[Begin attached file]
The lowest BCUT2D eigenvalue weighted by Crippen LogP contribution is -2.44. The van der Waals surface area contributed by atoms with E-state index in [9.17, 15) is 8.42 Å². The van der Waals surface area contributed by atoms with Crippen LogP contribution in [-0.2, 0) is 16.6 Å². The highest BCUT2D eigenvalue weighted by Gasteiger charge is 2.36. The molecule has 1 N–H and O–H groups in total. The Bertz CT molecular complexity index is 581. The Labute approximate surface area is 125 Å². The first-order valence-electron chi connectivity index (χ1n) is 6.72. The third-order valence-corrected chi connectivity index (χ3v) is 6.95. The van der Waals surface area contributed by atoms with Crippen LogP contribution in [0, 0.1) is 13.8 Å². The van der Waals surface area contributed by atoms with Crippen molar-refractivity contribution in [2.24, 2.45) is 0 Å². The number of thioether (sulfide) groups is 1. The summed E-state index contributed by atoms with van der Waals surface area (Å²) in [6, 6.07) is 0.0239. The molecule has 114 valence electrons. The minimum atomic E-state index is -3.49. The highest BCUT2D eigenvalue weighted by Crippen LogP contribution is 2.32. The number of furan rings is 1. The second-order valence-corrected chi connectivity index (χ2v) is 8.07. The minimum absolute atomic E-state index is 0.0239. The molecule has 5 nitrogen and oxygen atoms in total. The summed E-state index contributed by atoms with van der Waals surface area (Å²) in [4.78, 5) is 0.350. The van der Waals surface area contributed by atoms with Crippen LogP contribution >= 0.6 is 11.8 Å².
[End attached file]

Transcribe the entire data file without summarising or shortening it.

The lowest BCUT2D eigenvalue weighted by Crippen LogP contribution is -2.44. The van der Waals surface area contributed by atoms with E-state index in [9.17, 15) is 8.42 Å². The van der Waals surface area contributed by atoms with Crippen LogP contribution in [-0.2, 0) is 16.6 Å². The highest BCUT2D eigenvalue weighted by Gasteiger charge is 2.36. The molecule has 1 N–H and O–H groups in total. The Bertz CT molecular complexity index is 581. The Labute approximate surface area is 125 Å². The first-order valence-electron chi connectivity index (χ1n) is 6.72. The third-order valence-corrected chi connectivity index (χ3v) is 6.95. The van der Waals surface area contributed by atoms with Crippen LogP contribution in [0, 0.1) is 13.8 Å². The van der Waals surface area contributed by atoms with Crippen molar-refractivity contribution in [2.24, 2.45) is 0 Å². The number of thioether (sulfide) groups is 1. The summed E-state index contributed by atoms with van der Waals surface area (Å²) in [6, 6.07) is 0.0239. The molecule has 114 valence electrons. The minimum atomic E-state index is -3.49. The highest BCUT2D eigenvalue weighted by Crippen LogP contribution is 2.32. The number of furan rings is 1. The second-order valence-corrected chi connectivity index (χ2v) is 8.07. The minimum absolute atomic E-state index is 0.0239. The molecule has 5 nitrogen and oxygen atoms in total. The summed E-state index contributed by atoms with van der Waals surface area (Å²) in [4.78, 5) is 0.350. The van der Waals surface area contributed by atoms with Crippen LogP contribution >= 0.6 is 11.8 Å².